Felice Varini is a Swiss painter obsessed with perspective. His canvas however is architectural space.
He explains in an interview:
I start my works from one vantage point, which is simply the height of my own eye level. This is only a starting point, a way to begin. I plan the work using sketches, pictures, camera, or just in my head. And I work with the space, considering the relationship of my view point with the space as well as the geometry of the space itself. Then I make the painting.
If [the viewer] is aware of the work, he might observe it from the vantage point and see the complete shape. But he might look from other points of views where he will not be able to understand the painting because the shapes will be fragmented and the work too abstract. Whichever way, that is ok with me.
Varini’s work is an interesting contemporary iteration of single-point perspective:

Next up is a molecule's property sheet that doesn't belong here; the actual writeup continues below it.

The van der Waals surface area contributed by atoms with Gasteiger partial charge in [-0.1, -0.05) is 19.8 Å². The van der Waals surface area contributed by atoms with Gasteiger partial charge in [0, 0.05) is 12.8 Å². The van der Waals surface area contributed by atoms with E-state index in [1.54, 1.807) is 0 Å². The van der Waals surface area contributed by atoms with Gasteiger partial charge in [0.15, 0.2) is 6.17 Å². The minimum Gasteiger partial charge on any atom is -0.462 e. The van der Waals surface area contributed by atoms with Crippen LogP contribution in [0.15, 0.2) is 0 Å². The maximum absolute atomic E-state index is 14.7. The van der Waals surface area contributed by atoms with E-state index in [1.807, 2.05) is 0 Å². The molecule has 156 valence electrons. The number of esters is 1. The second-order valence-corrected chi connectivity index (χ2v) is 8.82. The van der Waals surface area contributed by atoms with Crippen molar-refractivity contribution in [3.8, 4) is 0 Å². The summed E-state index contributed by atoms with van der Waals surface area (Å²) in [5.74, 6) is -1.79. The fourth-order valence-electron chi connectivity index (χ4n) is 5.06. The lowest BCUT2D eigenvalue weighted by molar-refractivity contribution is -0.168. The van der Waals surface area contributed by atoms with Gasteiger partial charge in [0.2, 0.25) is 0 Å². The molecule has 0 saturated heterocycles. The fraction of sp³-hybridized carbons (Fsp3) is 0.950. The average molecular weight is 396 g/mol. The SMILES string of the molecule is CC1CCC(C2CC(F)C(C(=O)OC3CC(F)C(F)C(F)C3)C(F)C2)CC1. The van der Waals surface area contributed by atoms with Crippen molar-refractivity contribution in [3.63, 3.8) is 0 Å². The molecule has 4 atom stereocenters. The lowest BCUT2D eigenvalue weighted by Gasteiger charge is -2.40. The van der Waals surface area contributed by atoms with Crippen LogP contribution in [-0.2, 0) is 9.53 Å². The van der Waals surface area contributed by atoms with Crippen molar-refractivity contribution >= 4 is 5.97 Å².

Instead of using single-point perspective to capture a 3 dimensional physical (or architectural) space on a 2 dimensional canvas, Felice Varini projects (from a single-point perspective) the content of a never painted 2D canvas onto a 3D physical space, where it is really painted.
The viewer sees broken, fragmented forms and shapes and lines superimposed on the architectural space. But from one vantage point all these fragmented lines and shapes coalesce into one geometrical form.
This clearly is a contemporary form of anamorphosis and reminiscent of the technique used in e.g Emmanuel Maignan’s anamorphic fresco in the Monasterio of SS. Trinità dei Monti in Rome (1642).